The Wick - Edeline Lee in New Mexico 2017, Mr Wash The Wick - Edeline Lee in New Mexico 2017, Mr Wash
Monday Muse

Interview London Fashion Week favourite Edeline Lee

Interview
Edeline Lee
Portrait and Lookbook
Mr Wash, (c) Ne-o, Jake Knight & Ryoko Tanaka
29 March 2021
Interview
Edeline Lee
Portrait and Lookbook
Mr Wash, (c) Ne-o, Jake Knight & Ryoko Tanaka
29 March 2021
Canadian-British, London-based designer Edeline Lee launched her eponymous label in 2014 after graduating from the world-renowned Central Saint Martins. Her immersive shows and sophisticated modern aesthetic have since become a highlight on the London Fashion Week schedule and loved by the likes of Alicia Vikander, Taylor Swift, Livia Firth and Solange Knowles. Designed with quality and meaning, her pieces are tailored to fit a wide range of body types and made by hand with love and care in England – something that has enabled her to continue creating and innovating throughout the pandemic.

THE WICK:   Talk us through a typical lockdown Monday.

Edeline Lee:   We have now started testing every Monday morning, so my studio starts the day with a nice Covid test. As British manufacturers, we have continued working through the lockdown, albeit in a reduced manner. We just try to keep our chins up, keep making beautiful things, keep each other safe, keep the company going, and look forward to a better time.

TW:   You are a mother and a designer. What would be your tip for those looking to find balance in this brave new world?

EL:   By the time that we are out of this latest lockdown, I will have been a full-time home-schooling mother and a full-time businesswoman for a year – and what a year it has been. Each day I stay up later and later, just to have some time alone in the evening. I think the most important thing for me has been stealing that time for myself. In this time of isolation, for those who have more responsibilities than ever, it’s important not to forget that solitude is necessary too.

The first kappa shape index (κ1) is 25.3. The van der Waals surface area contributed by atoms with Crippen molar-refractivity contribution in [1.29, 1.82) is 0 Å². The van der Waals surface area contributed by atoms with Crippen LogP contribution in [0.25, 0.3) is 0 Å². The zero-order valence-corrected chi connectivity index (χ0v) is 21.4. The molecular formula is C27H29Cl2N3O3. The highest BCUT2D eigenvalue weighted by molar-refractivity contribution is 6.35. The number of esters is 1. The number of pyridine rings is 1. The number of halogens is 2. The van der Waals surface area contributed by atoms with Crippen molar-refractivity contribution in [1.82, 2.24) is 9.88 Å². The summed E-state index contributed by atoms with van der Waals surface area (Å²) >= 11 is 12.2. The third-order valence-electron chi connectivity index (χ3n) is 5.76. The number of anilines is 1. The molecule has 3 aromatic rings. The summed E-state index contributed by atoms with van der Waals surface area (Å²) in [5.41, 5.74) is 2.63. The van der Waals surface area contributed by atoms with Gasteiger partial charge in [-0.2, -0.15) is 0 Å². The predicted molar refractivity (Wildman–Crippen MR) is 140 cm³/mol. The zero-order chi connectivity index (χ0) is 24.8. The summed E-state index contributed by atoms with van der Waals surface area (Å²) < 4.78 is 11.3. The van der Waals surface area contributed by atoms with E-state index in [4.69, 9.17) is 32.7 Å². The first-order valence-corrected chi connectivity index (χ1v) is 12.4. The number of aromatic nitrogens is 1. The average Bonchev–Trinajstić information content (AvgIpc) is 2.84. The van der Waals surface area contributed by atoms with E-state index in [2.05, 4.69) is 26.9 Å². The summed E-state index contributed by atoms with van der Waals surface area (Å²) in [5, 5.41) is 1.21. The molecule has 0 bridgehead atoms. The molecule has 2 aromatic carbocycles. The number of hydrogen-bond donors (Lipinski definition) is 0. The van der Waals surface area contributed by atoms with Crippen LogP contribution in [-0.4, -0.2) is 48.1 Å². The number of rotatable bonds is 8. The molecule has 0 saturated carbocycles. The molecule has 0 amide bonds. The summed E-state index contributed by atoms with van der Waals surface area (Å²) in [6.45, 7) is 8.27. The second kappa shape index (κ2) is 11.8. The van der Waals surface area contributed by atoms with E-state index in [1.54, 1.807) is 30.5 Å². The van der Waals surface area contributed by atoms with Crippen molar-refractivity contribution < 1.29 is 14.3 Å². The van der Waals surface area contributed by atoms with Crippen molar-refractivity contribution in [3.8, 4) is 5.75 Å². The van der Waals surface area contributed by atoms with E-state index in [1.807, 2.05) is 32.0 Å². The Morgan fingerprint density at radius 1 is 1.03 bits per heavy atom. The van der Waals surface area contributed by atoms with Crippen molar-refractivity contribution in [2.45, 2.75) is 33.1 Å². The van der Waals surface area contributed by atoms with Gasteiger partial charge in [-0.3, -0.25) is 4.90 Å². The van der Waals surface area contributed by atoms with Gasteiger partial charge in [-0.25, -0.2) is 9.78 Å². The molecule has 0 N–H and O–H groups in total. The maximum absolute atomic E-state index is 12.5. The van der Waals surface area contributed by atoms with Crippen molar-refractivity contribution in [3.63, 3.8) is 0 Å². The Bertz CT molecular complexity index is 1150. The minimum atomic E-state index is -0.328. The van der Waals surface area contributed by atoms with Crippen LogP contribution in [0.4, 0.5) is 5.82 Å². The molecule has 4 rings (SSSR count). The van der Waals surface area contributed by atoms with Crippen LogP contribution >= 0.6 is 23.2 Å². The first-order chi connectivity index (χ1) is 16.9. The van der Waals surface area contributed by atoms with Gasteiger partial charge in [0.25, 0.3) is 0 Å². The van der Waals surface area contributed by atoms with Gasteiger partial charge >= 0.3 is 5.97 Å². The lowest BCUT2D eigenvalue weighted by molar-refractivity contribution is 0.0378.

“We just try to keep our chins up, keep making beautiful things, keep each other safe, keep the company going, and look forward to a better time.”

TW:   Tell us about a culturally curious object or painting in your home.

EL:   I once had a very moving and significant road trip in New Mexico when I really discovered and understood Georgia O’Keeffe’s life and work for the first time. I found a bleached skull by the roadside and wrapped it up in newspapers and brought it home in my suitcase. When I see it, it reminds me of the quality of light there and of Georgia O’Keeffe’s strength as a woman.

TW:   If you could buy any artwork, from any artist, what would you choose?

EL:   Hieronymus Bosch’s ‘The Garden of Earthly Delights’ – imagine living with that.

TW:   Over the past year, we’ve had to innovate like never before. How did Edeline Lee adapt?

EL:   For Spring/Summer 2021, we made a beautiful little film with Ne-o [the London-based directing duo Jake Knight and Ryoko Tanaka] of one girl endlessly circulating and multiplying around her room. I’m proud of this film. I think we really captured the internal-facing, emotional landscape of this time in a light-filled way.

We also organised hundreds of home sewers all over the UK to help us stitch masks for donation to frontline workers during the first lockdown. We ended by donating 15,500 masks, which was a huge achievement. We cut all those masks by hand, and then with the logistics of sending them around, it was a pretty big undertaking. There were all kinds of people helping – teenagers and grandmas in their eighties sewing at home. It really was life-affirming to see the kindness and effort that everyone put in.

TW:   If you were stranded on a desert island, what would be your must-have item of clothing?

EL:   It would have to be something that is adaptable. I can do a lot with a sarong. A big piece of fabric!

TW:   Any special projects we should know about for 2021?

EL:   There are so many limitations to what we can do for fashion week at the moment – we can’t show, we can’t travel and bring the collection to people. So, for Autumn Winter 2021 at London Fashion Week, we presented an entirely digital show: an audio-only podcast story with Paul Bae of The Big Loop and a moving lookbook. The final part of the show was dropped as the first fashion show NFT on OpenSea. Autumn Winter 2021 was a 360-degree experiment with fashion in the digital space.


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